That leads to another interesting bit of psychogeographical theory. Psychogeography’s often seen as coming exclusively out of Parisian philosophical movement Situationalism, and in particular the thinking of Guy Debord. He wanted to break out of the spectacle, the urban razzmatazz that always surrounds us, that always has designs on us. He created many of the techniques that lie behind urban psychogeography to do that. But there’s something else that sits behind it all too – and it came from the United States.
Charles Olson was a major US postmodern poet (in fact, he claimed to have actually coined the phrase postmodernism). He saw himself as an heir to people like T.S. Eliot and Ezra Pound, and in his turn he had a huge influence American poets like Allen Ginsberg and British ones like – of course – Iain Sinclair. And there’s a particular idea of Olson’s that I’ve always suspected fed into Iain Sinclair’s understanding of the city – that of the Open Field.
Olson saw himself as writing Open Field Poetry. To massively summarise, in a way that barely does him justice, that means that he saw himself as writing poetry that remained incomplete. Each poem was a construction kit – and it was the reader’s job to put that construction kit together and find in it a personal and entirely unique meaning.
Of course, Olson set out the broad terms of that meaning. His writing about the small New England sea town of Gloucester couldn’t be interpreted (literally, at least) as being about Los Angeles. But it was the reader’s job to collapse into its final form, to (for example) reach their own personal understanding of Gloucester through his poetry, and then use that perhaps as a way of interpreting their own experience of LA (or wherever else they happened to be).
Here’s part 1 of a fascinating documentary about him:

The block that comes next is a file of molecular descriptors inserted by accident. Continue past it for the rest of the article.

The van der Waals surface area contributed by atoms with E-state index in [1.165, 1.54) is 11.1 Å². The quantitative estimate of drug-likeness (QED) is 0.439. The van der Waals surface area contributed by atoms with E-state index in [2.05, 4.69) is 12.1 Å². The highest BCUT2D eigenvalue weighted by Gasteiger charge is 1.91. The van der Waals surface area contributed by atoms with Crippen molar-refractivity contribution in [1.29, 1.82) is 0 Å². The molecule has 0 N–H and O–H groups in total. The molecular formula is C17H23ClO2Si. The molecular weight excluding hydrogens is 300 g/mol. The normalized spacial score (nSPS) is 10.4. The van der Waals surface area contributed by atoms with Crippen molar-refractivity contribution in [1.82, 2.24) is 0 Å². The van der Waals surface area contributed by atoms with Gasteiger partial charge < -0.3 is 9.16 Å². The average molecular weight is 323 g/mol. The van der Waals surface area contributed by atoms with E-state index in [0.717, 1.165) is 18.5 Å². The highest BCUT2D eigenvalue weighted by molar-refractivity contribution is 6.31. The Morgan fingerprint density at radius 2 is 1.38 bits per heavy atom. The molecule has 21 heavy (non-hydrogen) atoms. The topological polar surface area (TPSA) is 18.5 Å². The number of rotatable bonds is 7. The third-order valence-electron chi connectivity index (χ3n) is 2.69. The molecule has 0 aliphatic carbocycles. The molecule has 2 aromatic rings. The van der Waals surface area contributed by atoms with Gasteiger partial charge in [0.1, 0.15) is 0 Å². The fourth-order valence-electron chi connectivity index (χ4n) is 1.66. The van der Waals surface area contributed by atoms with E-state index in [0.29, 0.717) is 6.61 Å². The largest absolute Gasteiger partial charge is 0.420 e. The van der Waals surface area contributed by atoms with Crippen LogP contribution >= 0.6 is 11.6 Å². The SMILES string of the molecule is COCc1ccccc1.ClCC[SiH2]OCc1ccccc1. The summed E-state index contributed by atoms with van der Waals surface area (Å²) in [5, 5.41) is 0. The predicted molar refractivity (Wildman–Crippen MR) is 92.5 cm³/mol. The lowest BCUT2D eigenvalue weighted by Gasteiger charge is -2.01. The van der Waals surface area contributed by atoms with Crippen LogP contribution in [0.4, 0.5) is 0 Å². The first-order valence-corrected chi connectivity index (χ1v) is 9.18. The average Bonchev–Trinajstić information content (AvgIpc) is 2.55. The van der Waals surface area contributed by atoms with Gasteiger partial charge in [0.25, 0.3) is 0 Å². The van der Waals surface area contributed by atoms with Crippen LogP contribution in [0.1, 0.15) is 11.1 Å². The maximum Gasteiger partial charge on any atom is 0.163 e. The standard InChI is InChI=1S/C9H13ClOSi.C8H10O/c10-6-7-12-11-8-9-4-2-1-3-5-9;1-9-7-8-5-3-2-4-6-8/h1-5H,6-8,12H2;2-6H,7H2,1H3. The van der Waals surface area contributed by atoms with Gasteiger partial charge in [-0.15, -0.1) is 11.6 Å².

Putting the puzzle together
In our conversation, the Open Field came to life in the idea of the jigsaw puzzle. Every landscape’s one; but the pieces are different shapes for everyone who looks at it. And so, every viewer engaging with every landscape gets their own personal puzzle to put together in their own personal way. That’s what Iain Sinclair does in London – with all his shields up to keep out the overwhelming rush of the city – and that’s what Justin does in Sussex – with all his shields down to let in the profoundly creative forces of nature.
That thought helped me understand the different kinds of virtual environments we’re creating for ourselves. My creative ideal, of course, is the generative environment; the one that doesn’t have specific designs on you, that like the crop circles helps your imagination fire up on its own terms; like the Open Field gives you the kit but not the instructions; like the jigsaw puzzle lets you put together your own image of the world in your own way. And that’s the kind of virtual environments I’d like to see come into being, balancing out the endless controlled messaging of the internet as it currently stands.
And of course, in many ways that’s already happening. I’ve been struck by the openness of some of the virtual worlds I’ve experienced while Writer-In-Residence at the FuseBox. Iona Scott’s Planktonworld is a great example. Plankton live, and you move through them. Nature happens and you watch and experience it. You can dig deeper if you want to – but you don’t have to.
(Image © Iona Scott)
And it’s something I’ve seen in the gaming world, too. I had a friend who was a Dragon Age obsessive. He used to go in there just to wander round in the woods, hunt a little, do some crafting, experience a little unreal nature. He found it a very rewarding, relaxing thing to do. I can see why; he was in an open environment that let him set his own goals and put the puzzle pieces together in his own way.
Building better unreal worlds
That, for me, was the really important thought that came out of Justin’s visit to the FuseBox. As a specifically rural psychogeographer, he takes the discipline’s urban tools and uses them in a more open, more accepting way. His South Downs is a place where darkness exists, but where resolution, progress, even healing is even possible. In fact, that sense of healing permeates the book – it’s emotional spine (which I’ve barely touched on here) is Justin’s quest to engage with and commemorate older, lost family members.
That healing is made possible by the landscape within which it happens. By mapping out his journey through that world, Justin’s also sketched out an image of the kinds of virtual landscapes that we could build to have similarly positive, creative, healing effects on all of us as we move through them – landscapes that are open jigsaws of myth and memory, of life, growth and independence, of structures that attract and inspire, rather than impose, personal meaning and experience.
And of course, we talked for an hour or more after Justin’s reading. That conversation itself was a wonderful collection of jigsaw pieces. I’ve assembled this from it, but it’s an entirely personal memory of it all. I’m sure there are very important ideas and insights I’ve left out – do add any of your own puzzle pieces in the comments below.